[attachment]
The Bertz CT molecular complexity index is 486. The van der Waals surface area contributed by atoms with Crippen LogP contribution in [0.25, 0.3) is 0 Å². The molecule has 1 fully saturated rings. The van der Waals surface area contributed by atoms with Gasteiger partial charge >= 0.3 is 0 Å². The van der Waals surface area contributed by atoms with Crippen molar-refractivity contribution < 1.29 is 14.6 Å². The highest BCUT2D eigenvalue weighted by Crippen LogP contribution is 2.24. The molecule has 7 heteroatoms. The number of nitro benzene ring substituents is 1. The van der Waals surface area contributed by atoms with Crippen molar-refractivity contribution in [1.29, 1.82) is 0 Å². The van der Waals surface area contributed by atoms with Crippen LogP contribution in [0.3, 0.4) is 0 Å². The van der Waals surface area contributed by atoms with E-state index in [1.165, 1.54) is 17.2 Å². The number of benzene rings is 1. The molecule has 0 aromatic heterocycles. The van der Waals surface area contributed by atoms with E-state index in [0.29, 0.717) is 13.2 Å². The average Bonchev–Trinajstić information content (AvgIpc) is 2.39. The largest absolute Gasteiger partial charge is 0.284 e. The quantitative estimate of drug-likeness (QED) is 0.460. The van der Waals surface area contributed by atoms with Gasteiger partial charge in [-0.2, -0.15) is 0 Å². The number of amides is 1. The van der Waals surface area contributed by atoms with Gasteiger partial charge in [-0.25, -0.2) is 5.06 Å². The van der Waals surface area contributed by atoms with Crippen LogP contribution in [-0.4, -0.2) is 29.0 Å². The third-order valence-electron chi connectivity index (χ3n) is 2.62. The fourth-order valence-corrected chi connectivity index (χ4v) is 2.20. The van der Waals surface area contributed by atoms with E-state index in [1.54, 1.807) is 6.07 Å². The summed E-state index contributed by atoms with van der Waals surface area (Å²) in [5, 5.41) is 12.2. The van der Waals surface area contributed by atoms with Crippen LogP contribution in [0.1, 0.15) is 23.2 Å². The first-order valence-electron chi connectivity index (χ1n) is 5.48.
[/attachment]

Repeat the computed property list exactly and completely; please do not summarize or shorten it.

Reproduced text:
The Bertz CT molecular complexity index is 486. The van der Waals surface area contributed by atoms with Crippen LogP contribution in [0.25, 0.3) is 0 Å². The molecule has 1 fully saturated rings. The van der Waals surface area contributed by atoms with Gasteiger partial charge >= 0.3 is 0 Å². The van der Waals surface area contributed by atoms with Crippen molar-refractivity contribution < 1.29 is 14.6 Å². The highest BCUT2D eigenvalue weighted by Crippen LogP contribution is 2.24. The molecule has 7 heteroatoms. The number of nitro benzene ring substituents is 1. The van der Waals surface area contributed by atoms with Crippen molar-refractivity contribution in [1.29, 1.82) is 0 Å². The van der Waals surface area contributed by atoms with Crippen LogP contribution in [0.3, 0.4) is 0 Å². The van der Waals surface area contributed by atoms with E-state index in [1.165, 1.54) is 17.2 Å². The number of benzene rings is 1. The molecule has 0 aromatic heterocycles. The van der Waals surface area contributed by atoms with E-state index in [0.29, 0.717) is 13.2 Å². The average Bonchev–Trinajstić information content (AvgIpc) is 2.39. The largest absolute Gasteiger partial charge is 0.284 e. The quantitative estimate of drug-likeness (QED) is 0.460. The van der Waals surface area contributed by atoms with Gasteiger partial charge in [-0.2, -0.15) is 0 Å². The number of amides is 1. The van der Waals surface area contributed by atoms with Gasteiger partial charge in [-0.25, -0.2) is 5.06 Å². The van der Waals surface area contributed by atoms with Crippen LogP contribution in [-0.4, -0.2) is 29.0 Å². The third-order valence-electron chi connectivity index (χ3n) is 2.62. The fourth-order valence-corrected chi connectivity index (χ4v) is 2.20. The van der Waals surface area contributed by atoms with E-state index in [1.54, 1.807) is 6.07 Å². The summed E-state index contributed by atoms with van der Waals surface area (Å²) in [5, 5.41) is 12.2. The van der Waals surface area contributed by atoms with Crippen LogP contribution in [0.1, 0.15) is 23.2 Å². The first-order valence-electron chi connectivity index (χ1n) is 5.48.